People are paying their housekeepers, babysitters and gardeners who are not working because of social distancing. They are tipping generously when they buy takeout and purchasing gift cards to support their local restaurants; in Gainesville, Florida, people can leave tips to support their favourite restaurants in “A Virtual Community Tip Jar”.1   This approach can be taken further: you can tip delivery people and trash people as if it were Christmas; and you can pre-pay your plumber, car mechanic, dry cleaner, and barber or hair stylist.

People-to-people social protection can also be about sharing the pain. In non-profit service providers and small businesses, employees can negotiate temporary salary cuts to maintain a full work force, at least for staff above a certain income level.

Do you have a skill to donate virtually for those whose classes are cancelled, e.g. teaching English as a foreign language in the US, or German to Syrian migrants in Germany? City people can leave non-perishable food they don’t plan on eating in a plastic bag in front of their buildings so the homeless may have access to them. Do your children’s teachers have students who need materials you can purchase online for direct delivery? If you are a landlord with a tenant who lost her job, consider a no-interest loan.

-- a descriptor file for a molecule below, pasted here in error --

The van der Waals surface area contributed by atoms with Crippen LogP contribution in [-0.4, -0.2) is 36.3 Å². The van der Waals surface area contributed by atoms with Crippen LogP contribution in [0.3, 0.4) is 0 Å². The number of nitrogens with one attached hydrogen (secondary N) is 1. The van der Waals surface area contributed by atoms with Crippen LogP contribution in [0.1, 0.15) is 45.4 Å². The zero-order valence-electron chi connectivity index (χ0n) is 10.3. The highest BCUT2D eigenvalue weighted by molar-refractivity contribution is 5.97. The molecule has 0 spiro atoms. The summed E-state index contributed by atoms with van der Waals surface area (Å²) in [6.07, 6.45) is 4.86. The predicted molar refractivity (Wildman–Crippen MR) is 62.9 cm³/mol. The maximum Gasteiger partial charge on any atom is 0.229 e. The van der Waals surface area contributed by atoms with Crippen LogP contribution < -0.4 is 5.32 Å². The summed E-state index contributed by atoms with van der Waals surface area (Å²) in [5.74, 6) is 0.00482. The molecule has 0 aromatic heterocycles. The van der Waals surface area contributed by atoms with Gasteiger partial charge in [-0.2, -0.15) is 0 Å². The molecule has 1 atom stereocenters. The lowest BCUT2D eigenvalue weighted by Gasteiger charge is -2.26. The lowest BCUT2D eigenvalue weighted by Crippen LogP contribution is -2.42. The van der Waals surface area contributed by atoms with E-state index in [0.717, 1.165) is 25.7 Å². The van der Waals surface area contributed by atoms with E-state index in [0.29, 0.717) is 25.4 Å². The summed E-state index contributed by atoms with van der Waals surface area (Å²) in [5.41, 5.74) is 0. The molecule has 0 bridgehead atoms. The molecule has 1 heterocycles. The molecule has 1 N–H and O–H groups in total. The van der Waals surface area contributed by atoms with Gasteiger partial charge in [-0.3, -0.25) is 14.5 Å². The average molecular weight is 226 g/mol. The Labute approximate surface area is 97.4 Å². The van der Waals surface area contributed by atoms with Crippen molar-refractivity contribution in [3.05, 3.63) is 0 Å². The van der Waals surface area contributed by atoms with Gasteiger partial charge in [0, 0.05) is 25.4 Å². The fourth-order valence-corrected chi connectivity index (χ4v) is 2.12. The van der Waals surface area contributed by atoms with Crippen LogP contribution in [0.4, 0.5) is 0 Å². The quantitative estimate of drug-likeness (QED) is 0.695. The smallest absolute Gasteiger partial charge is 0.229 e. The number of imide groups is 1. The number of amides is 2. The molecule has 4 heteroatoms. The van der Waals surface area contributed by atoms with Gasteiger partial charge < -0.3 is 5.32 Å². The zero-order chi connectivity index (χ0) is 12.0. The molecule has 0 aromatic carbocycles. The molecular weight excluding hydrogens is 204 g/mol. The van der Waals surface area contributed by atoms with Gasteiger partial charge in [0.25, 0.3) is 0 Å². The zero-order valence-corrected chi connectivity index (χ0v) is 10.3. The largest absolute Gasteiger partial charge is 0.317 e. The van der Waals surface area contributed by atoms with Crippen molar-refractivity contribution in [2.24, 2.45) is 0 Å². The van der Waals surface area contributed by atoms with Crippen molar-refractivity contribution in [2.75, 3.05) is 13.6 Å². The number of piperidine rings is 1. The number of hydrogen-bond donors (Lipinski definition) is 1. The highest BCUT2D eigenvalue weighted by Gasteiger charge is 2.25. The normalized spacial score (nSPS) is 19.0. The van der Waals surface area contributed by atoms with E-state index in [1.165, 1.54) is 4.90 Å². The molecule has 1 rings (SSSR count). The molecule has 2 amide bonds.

People-to-people social protection is not only about money inequality.  In addition to a new inequality in the income dimension, there is inequality in terms of scarce access to protective gear. People are leaving a package of protective gloves for their mailwoman and UPS delivery man; or on top of their garbage pails for the garbage pickup workers.

Of course, there is the inequality in terms of how the disease is particularly vicious with the elderly and those with prior underlying conditions. If you are young and know people in this group live in your building or your neighbourhood, you can offer to buy food and prescription drugs for them so they avoid exposure.

And there is a vast inequality in terms of availability of time. Families with small children have time for nothing else while many of the rest are looking for ways to pass time. Those rich in time can offer to tutor or read stories to neighbours’ children using Zoom or Skype.

People-to-people social protection takes what is normal within families and extends it beyond. Above are things you can do for your neighbourhood shops and the people that work for you in normal times.

What can we do for the poorest and most vulnerable such as the homeless, street children, and those living in slums in your city, your country and around the world?  This is the moment to increase regular donations to NGOs and charities or start giving if you are in the group who did not before.